The morning was off to an early start. We mobalised on campus, joining our fellow students in song. By 8am, 33 students had already been arrested for blocking entrances and we listened to chilling voice notes of the day’s first firing of stun granades.
The group called on other students to join us as we made our way through campus. In an attempt to reach other campuses, we took to the streets. We effectively closed down lanes as we made our way. The police at this point were onlookers.
As we turned a corner, there was tension. Looking up at the police who were blocking the way, I spotted a colleague reporting on the event. She was filming and signaled us to move back. In that instant, my friend and I immediately responded by turning to run when a stun grenade was fired at us, in very close proximity.
It shook us with a loud bang and smoke, causing terror and dispersion. As we got away to what we thought was safety, more were being fired. Students were sent running in the opposite direction of the road, causing a frenzy. Some fell over as we ran onto the off ramp. I’m not sure why the police decided on this kind of action and at this point specifically.
My friend and I ran as fast as we could, until we couldn’t anymore. Rather than occupying the road, the students came to a park- a public space. Walking through, we quickly noticed that we were not alone. Police were surrounding us. Students moved forward and ran away from the police in momentary fear in waves, unsure of what was to happen. We sat down, showing our non-violent stance. Some had panic attacks while others were sent rolling down hills.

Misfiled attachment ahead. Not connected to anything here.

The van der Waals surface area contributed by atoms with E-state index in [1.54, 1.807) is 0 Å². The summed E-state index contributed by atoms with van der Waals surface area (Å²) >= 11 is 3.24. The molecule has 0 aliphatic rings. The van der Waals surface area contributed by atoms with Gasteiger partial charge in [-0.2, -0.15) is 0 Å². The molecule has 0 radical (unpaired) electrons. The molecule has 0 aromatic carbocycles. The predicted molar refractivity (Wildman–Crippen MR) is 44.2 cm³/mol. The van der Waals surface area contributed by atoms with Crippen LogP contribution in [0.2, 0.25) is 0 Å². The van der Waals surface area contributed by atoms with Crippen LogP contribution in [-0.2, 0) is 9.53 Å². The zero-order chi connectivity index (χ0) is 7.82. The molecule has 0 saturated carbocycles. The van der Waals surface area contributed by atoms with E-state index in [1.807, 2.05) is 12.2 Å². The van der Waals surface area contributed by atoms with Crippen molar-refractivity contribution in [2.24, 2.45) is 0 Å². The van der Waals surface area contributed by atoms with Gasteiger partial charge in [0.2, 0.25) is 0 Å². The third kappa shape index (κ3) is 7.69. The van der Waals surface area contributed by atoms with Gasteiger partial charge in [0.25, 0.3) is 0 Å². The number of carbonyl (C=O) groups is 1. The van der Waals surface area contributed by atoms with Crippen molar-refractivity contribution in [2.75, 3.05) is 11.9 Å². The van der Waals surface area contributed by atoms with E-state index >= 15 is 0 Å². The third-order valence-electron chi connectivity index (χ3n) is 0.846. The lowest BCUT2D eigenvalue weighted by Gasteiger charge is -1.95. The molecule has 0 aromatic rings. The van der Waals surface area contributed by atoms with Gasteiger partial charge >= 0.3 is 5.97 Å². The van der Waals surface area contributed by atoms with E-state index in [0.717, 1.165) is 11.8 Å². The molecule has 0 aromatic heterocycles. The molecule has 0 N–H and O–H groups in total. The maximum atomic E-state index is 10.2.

As we emerged back on to the sidewalk, we stood with our student cards in the air. Minutes before, we approached police with our hands above our heads to no effect. We marched on along the sidewalk, reaching the other campus.
In order to get back to main campus, we needed to walk in the streets again. The police were adamant that they would shoot us (at least 300 people) with their rubber bullets if they did. We held hands, forming an orderly chain as we defied them. On our journey, we were greeted by onlookers and walked in song.
We returned to the Great Hall where we would have a students-only meeting. The entrances were blocked by private security, dressed in riot gear (the university has a court interdict). Calls were made for access to be granted, but they were denied. Scuffles broke out between students and security.
This is when things got heated. Water bottles were thrown at the security, which quickly escalated to rocks being thrown. The security were protected by their gear and had the advantage of being above us on the steps. In retaliation, they threw rocks back at students. The students were unarmed, without protection and were below the security, making it a fight that would never be fair. Their reaction angered students further, adding fuel to the fire. Police then arrived on the scene, where access was granted to the students.
This is a recall of Day 2 of Fees Must Fall Reloaded. We are fighting for free education now. I will continue to update you and give follow ups on the incredible leadership, the reasons the protest makes me emotional and my decision to join as a student rather than a journalist.
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Photo: Aarti Bhana